WHO says that through immunisation, two to three million children are saved from vaccine-preventable deaths annually? The global measles mortality has declined by 79 per cent from 651,600 deaths in 2000 to 134,200 in 2015 as a result of immunisation. In 2016, a 22-year strategy saw the United States becoming the first country to eradicate measles. Finland’s determined immunisation drive has wiped out measles, mumps and rubella. With extensive vaccination, only Afghanistan, Pakistan and Nigeria still had cases of polio as at 2016.
The challenges before Nigeria are tough: First, vaccines are expensive. According to WHO, a dose of MMR costs £200. The National Primary Healthcare Development Agency, at the height of the meningitis outbreak, a disease which had killed 813 from 8,000 infections as at 2017 April, said that Nigeria required $1.1 billion to procure vaccines to stem the person’s fatalities. This is enough to call on government at all levels to allocate more resources to the sector, and also manage the funds more transparently, devoid of corruption that allows officials to sell vaccines, meant to be distributed free to those in need, at exorbitant prices.
It is on this premise The Tide welcomes the recent move by the Rivers State Government in collaboration with other agencies to address the challenges of immunization in the State. We believe that such a synergy will not only assuage the financial burden of getting children immunised, but will also encourage easy and unimpaired accessibility.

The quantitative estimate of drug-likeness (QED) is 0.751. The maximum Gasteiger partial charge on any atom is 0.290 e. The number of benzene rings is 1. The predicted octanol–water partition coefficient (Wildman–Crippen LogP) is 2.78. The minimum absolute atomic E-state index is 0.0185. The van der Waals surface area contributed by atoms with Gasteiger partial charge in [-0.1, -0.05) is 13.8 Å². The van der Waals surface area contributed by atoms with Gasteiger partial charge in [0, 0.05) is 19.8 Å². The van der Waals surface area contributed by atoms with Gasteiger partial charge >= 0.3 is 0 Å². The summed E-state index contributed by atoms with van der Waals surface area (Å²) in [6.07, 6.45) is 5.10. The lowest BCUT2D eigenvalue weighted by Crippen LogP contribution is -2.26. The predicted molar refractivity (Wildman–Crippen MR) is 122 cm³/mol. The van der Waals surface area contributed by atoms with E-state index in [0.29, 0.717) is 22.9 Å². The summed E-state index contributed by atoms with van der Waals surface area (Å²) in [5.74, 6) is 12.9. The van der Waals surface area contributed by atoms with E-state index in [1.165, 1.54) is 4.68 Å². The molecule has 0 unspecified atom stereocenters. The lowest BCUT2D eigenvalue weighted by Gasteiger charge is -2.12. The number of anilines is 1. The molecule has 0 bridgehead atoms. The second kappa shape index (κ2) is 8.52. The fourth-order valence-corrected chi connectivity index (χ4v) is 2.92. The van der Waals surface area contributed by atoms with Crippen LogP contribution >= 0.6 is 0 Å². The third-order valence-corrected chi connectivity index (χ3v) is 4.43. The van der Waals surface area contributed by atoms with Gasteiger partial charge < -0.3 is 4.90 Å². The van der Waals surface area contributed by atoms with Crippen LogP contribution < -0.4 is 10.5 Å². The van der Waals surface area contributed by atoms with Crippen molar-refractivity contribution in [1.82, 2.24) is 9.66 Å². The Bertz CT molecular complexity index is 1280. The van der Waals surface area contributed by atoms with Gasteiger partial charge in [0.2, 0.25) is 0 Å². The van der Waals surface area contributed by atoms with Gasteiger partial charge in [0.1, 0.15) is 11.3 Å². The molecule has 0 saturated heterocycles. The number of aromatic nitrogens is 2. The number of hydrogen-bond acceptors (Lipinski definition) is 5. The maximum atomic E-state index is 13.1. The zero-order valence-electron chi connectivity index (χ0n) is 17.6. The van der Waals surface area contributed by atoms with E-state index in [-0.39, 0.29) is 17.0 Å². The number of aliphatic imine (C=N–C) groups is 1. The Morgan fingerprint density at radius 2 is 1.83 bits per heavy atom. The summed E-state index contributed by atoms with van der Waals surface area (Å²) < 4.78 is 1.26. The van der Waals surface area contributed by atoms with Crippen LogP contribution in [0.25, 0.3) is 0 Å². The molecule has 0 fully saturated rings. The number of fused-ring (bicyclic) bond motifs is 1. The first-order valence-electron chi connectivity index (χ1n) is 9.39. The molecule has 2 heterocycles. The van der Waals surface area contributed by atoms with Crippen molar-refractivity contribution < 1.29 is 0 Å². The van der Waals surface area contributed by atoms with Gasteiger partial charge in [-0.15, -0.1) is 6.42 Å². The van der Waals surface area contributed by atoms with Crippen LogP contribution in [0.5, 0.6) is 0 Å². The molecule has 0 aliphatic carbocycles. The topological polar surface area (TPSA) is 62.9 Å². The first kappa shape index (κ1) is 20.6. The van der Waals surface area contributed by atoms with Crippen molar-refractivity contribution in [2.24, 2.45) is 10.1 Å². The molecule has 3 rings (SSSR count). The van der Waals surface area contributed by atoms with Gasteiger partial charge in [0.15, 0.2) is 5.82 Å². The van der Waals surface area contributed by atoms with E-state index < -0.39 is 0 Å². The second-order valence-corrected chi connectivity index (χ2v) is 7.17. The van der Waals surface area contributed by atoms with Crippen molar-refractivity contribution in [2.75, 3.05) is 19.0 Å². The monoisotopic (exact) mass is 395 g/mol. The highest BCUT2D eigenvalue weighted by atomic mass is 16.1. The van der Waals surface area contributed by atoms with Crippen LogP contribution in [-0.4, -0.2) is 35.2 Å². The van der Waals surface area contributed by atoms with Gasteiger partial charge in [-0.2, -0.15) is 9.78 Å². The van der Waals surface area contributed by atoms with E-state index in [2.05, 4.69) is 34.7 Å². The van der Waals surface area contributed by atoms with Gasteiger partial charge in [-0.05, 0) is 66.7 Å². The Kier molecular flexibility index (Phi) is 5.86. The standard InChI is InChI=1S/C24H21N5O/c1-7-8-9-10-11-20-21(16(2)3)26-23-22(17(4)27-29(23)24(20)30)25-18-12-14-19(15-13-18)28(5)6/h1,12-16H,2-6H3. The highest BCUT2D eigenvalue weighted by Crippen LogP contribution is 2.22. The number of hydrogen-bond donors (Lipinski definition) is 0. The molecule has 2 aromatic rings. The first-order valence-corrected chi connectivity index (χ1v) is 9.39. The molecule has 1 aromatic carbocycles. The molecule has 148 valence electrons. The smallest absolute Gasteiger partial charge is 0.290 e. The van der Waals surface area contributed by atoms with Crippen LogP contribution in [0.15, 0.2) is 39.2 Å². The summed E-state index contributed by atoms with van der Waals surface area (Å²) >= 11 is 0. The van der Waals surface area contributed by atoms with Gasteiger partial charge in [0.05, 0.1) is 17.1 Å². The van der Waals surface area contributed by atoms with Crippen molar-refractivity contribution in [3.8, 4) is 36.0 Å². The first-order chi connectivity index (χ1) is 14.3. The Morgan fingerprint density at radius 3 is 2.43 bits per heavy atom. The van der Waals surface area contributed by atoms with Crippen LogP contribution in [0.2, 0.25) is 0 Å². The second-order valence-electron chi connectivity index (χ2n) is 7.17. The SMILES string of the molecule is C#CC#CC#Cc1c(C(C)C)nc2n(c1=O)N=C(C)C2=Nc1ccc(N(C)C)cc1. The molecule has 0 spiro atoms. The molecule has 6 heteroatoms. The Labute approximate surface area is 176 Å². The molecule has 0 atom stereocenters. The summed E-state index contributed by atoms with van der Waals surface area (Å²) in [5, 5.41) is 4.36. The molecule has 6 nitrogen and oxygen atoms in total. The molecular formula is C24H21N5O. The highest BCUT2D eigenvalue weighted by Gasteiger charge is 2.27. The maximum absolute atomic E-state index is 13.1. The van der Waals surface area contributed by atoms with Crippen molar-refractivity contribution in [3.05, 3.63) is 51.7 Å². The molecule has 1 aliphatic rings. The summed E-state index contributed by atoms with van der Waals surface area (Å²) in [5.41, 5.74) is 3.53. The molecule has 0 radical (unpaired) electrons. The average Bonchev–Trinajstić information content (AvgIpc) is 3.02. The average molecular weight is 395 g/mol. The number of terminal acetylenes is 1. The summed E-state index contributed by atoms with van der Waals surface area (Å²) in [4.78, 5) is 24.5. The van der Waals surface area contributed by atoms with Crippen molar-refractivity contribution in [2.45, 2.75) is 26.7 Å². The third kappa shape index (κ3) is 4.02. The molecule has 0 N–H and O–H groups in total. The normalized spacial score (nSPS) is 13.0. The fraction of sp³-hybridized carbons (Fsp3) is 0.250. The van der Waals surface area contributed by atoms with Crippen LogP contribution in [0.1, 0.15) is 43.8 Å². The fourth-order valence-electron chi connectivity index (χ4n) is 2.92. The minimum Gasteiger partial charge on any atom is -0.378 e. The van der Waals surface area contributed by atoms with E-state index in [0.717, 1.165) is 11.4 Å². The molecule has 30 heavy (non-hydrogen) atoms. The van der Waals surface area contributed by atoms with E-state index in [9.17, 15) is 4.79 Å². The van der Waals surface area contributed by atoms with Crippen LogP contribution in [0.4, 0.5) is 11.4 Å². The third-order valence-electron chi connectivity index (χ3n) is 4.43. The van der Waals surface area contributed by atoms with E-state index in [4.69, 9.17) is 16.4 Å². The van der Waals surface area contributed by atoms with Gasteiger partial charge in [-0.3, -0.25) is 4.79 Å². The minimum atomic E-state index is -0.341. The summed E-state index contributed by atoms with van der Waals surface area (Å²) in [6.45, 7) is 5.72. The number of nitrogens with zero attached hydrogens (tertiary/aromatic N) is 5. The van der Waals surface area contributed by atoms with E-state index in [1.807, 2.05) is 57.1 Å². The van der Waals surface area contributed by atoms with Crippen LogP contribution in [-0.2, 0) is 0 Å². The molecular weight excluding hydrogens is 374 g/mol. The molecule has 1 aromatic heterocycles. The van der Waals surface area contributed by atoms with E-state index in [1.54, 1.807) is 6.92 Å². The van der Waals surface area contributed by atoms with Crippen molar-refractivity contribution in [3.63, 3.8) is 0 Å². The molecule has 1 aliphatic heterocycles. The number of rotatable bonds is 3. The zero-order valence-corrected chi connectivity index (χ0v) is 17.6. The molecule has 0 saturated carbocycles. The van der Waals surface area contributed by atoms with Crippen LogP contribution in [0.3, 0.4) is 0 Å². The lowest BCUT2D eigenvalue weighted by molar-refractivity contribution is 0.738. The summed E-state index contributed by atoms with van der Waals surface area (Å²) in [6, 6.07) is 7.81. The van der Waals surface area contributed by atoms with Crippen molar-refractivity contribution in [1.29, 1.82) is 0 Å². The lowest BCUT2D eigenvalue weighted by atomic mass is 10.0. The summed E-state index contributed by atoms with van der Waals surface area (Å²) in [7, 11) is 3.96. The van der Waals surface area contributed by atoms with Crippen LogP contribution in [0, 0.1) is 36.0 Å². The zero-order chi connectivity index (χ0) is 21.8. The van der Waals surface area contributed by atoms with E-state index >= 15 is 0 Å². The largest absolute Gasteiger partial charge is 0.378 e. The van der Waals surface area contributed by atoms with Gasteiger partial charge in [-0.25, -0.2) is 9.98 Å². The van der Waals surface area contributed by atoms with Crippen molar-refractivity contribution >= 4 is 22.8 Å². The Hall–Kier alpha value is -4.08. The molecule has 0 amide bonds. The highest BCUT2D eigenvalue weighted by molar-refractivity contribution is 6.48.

We equally urge other states of the federation to emulate the Rivers example and get serious about the political, social and technical constraints bedeviling immunisation campaigns. Efforts should be stepped up to make vaccines widely available and to motivate health workers to penetrate the rural areas. Research has linked immunisation to politics, lifestyle, religious beliefs, culture and trust of authority, in conjunction with access. There is therefore the need to disabuse the minds of the people who still feel that some vaccines are capable of causing sterilisation and other ailments.
While we commend the integrated awareness crusade currently put together by the Rivers State Government to sensitisethe people of the benefits of immunisation, the joint effort should target and weave the campaign around health organisations, religious leaders, educational institutions, the media and traditional institutions to achieve maximum impact.
Heartwarmingly, the world of medical science is developing new vaccines to combat diseases. One of such is the malaria vaccine, which should have been put on clinical trial in three African countries between 2018 and 2020. Through collaboration, all stakeholders have to key in to such projects, and also develop the local capacity to produce vaccines in partnership with our research institutions and the universities.
We also enjoin parents to take advantage of the efforts of government and their collaborators to ensure their children within the specified ages are brought forward for immunization. The fight against child killer diseases must be total and won now.